Travel Guides Crafted by Experienced Archaeologists & Historians

USA Midwest Region

The Midwest region of the United States is often referred to as America’s ‘heartland’. It is known for its rich agricultural traditions. This region is home to some of the country’s most productive farmland, and is a major producer of grains, livestock, and other agricultural products. The Midwest is also home to a number of major US cities, including Chicago, Minneapolis and Indianapolis. From the Great Lakes to the Great Plains, the Midwest region offers a diverse and dynamic blend of natural beauty, urban amenities, and rural charm. 

A close up of ne of the bronze lion sculptures at the original entrance to the Art Institute of Chicago, Illinois.


The Midwestern state of Illinois takes its name from that of a confederation of Algonquian-speaking indigenous peoples once resident in the region. Among the pre-Columbian communities based here were members of the Mississippian Culture, responsible for creating the major religious centre at Cahokia, the largest pre-Columbian settlement north of Mexico and now a UNESCO World Heritage Site. French explorers entered the area in the 1670s, but the French and Indian War of 1754 to 1763 resulted in the British assuming dominance over it, with British settlers gradually outnumbering the Algonquian-speaking natives. Having become a state in 1818, Illinois forms part of the country’s industrial belt and is home to Chicago, the nation’s third most populous city.


Part of the Midwest, Indiana is a state with a name recalling the former dominance of its indigenous peoples – ‘land of the Indians’. This memory can also be seen at its state capital, Indianapolis, erected atop a village of the indigenous Delaware people. Various indigenous communities were once predominant in Indiana, among them the Iroquois and Algonquin-speaking groups like the Miami and the Potawatomi. European explorers and trappers moved into the area late in the 17th century, with early French dominance supplanted by the British after 1763. Following its formation, the United States assumed control over the area through the Peace of Paris treaties, after which Indiana received growing immigration from southern states before securing its own statehood in 1816.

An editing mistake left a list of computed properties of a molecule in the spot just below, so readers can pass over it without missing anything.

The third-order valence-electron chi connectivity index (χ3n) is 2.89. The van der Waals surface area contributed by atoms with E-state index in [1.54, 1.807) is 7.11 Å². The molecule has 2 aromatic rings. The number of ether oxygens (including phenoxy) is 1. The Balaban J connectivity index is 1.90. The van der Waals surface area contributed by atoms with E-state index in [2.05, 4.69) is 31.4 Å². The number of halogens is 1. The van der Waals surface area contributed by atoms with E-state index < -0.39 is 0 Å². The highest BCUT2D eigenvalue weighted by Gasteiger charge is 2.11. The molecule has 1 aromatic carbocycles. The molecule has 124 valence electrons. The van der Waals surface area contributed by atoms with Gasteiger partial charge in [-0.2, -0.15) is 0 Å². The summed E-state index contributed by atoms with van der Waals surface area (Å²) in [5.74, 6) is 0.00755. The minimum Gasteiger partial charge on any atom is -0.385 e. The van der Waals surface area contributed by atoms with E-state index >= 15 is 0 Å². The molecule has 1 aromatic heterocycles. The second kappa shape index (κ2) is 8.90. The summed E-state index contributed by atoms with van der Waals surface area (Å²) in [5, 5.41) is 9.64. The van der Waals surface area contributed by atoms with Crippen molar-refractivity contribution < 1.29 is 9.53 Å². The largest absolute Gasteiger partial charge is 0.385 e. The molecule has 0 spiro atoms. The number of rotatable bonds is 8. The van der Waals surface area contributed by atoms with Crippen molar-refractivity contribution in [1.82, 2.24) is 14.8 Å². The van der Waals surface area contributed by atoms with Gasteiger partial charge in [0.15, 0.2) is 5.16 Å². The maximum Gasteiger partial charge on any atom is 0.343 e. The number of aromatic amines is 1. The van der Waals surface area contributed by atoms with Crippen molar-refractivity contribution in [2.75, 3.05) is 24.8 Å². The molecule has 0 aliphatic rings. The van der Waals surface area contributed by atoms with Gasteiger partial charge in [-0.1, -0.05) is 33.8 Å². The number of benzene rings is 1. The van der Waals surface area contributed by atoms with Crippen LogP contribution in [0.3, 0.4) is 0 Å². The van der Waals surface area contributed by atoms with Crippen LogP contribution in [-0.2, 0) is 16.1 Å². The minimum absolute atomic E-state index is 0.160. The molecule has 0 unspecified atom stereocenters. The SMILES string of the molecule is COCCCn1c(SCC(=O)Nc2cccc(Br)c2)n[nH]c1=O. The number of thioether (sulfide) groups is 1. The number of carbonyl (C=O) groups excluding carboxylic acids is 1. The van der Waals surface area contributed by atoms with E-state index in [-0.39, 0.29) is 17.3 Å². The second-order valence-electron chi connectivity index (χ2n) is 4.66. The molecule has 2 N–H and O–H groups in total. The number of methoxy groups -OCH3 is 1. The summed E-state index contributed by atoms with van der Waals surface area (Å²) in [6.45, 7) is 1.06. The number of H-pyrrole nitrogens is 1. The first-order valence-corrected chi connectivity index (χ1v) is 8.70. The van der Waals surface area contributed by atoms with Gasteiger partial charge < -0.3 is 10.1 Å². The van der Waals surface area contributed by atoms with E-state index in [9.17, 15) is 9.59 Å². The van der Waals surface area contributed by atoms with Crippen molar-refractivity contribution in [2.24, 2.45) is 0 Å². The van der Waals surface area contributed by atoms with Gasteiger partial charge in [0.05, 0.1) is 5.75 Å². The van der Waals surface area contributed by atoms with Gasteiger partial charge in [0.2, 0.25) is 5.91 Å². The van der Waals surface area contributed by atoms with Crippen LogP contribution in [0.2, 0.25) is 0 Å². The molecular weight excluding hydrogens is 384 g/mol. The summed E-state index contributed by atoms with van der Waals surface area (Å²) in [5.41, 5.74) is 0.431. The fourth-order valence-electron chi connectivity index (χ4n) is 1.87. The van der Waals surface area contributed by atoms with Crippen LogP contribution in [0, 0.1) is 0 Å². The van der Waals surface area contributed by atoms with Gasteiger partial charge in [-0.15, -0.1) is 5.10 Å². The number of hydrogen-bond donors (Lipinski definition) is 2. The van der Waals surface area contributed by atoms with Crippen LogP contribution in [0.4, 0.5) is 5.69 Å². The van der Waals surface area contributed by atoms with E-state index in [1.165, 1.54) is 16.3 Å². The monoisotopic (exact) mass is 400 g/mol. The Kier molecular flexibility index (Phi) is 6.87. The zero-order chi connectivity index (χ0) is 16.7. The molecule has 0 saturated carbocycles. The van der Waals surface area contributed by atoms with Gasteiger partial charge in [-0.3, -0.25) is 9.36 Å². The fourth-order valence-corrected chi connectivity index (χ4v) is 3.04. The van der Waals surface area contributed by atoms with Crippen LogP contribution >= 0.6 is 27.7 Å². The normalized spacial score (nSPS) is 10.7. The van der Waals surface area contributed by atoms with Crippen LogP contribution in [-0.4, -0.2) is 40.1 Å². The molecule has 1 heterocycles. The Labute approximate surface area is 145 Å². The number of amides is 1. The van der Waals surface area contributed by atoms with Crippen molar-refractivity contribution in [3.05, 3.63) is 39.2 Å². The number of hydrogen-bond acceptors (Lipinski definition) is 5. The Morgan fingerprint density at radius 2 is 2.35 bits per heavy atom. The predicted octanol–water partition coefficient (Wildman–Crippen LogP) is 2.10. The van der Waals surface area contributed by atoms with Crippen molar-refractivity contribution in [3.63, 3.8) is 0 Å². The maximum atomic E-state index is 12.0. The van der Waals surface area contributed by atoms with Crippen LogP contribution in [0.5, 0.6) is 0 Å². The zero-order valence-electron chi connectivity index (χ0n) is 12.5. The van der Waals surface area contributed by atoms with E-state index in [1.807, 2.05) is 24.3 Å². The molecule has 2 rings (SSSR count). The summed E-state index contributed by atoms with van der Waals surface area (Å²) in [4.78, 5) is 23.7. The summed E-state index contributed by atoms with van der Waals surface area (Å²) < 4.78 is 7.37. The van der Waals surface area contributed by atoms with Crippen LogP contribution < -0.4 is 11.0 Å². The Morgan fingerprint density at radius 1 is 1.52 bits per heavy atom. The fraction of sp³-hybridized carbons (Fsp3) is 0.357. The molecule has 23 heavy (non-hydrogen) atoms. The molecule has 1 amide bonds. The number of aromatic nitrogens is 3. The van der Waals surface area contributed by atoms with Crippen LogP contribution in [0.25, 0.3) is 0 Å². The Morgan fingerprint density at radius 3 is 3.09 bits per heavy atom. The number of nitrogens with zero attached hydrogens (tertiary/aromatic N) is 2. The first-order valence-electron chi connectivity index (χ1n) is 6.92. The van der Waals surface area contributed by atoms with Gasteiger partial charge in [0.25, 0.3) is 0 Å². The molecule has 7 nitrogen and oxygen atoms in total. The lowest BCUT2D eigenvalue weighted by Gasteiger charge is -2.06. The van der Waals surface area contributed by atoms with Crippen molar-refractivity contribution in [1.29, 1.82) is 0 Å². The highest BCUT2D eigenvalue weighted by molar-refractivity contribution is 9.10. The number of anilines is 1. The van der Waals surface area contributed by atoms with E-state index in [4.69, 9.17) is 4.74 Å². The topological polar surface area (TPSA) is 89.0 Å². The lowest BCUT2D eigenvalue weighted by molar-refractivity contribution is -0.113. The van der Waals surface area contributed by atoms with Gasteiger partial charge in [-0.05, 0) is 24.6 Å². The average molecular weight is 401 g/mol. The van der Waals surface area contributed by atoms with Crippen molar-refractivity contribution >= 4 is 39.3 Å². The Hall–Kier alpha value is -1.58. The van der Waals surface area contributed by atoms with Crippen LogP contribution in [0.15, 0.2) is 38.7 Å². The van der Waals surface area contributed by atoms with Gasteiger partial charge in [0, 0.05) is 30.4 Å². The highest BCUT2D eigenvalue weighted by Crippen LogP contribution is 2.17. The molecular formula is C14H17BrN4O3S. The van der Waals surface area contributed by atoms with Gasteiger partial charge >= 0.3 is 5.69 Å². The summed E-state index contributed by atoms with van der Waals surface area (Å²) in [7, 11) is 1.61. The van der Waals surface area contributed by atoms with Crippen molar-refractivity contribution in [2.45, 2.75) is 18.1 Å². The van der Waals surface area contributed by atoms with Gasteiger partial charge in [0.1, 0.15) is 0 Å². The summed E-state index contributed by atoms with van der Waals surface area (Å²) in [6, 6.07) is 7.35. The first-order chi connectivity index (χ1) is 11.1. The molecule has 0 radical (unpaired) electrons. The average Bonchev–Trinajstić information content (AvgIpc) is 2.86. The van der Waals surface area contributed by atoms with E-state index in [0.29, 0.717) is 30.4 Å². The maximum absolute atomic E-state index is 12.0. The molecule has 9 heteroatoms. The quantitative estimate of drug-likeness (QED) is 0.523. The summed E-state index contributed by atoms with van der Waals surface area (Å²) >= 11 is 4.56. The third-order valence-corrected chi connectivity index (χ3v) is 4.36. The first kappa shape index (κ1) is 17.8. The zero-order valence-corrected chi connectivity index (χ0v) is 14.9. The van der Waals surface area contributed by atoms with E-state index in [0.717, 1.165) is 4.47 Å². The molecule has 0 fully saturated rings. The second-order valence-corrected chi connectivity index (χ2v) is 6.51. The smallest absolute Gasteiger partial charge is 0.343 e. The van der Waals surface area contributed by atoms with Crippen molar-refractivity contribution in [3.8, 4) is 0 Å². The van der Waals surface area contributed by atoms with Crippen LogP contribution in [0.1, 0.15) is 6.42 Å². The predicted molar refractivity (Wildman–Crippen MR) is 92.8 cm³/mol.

The heavily agricultural Iowa lies in the American Midwest. Siouan-speaking indigenous peoples formerly predominated but by the 17th century were being pushed out of eastern areas by incoming Algonquian-speaking groups. European explorers entered Iowa in the late 17th century, with France claiming ownership before selling the area to the United States in the Louisiana Purchase of 1803. European Americans began to establish permanent settlements in the 1830s, driving out the indigenous peoples largely through treaties and land purchases. In 1846, Iowa became the 29th state of the Union. Today, the state has over 2000 listings on the National Register of Historic Places and 27 National Historic Landmarks.


Part of the American Midwest, Kansas takes its name from the Kansa, a Siouan-speaking people who lived in the central part of the modern state. Kansas is home to the most northerly pueblo ruins in North America, reflecting a society that existed from around 1200 to 1500, before being replaced by more mobile populations. Spanish explorers arrived in the 16th century, while France claimed the territory in the late 17th before selling it to the United States in the Louisiana Purchase of 1803. The U.S. classified Kansas as part of ‘Indian Territory’ where it sought to relocate indigenous peoples, before opening it up to European American settlement and giving it statehood in 1861. Today, this major agricultural state encompasses the geographical centre of the coterminous United States.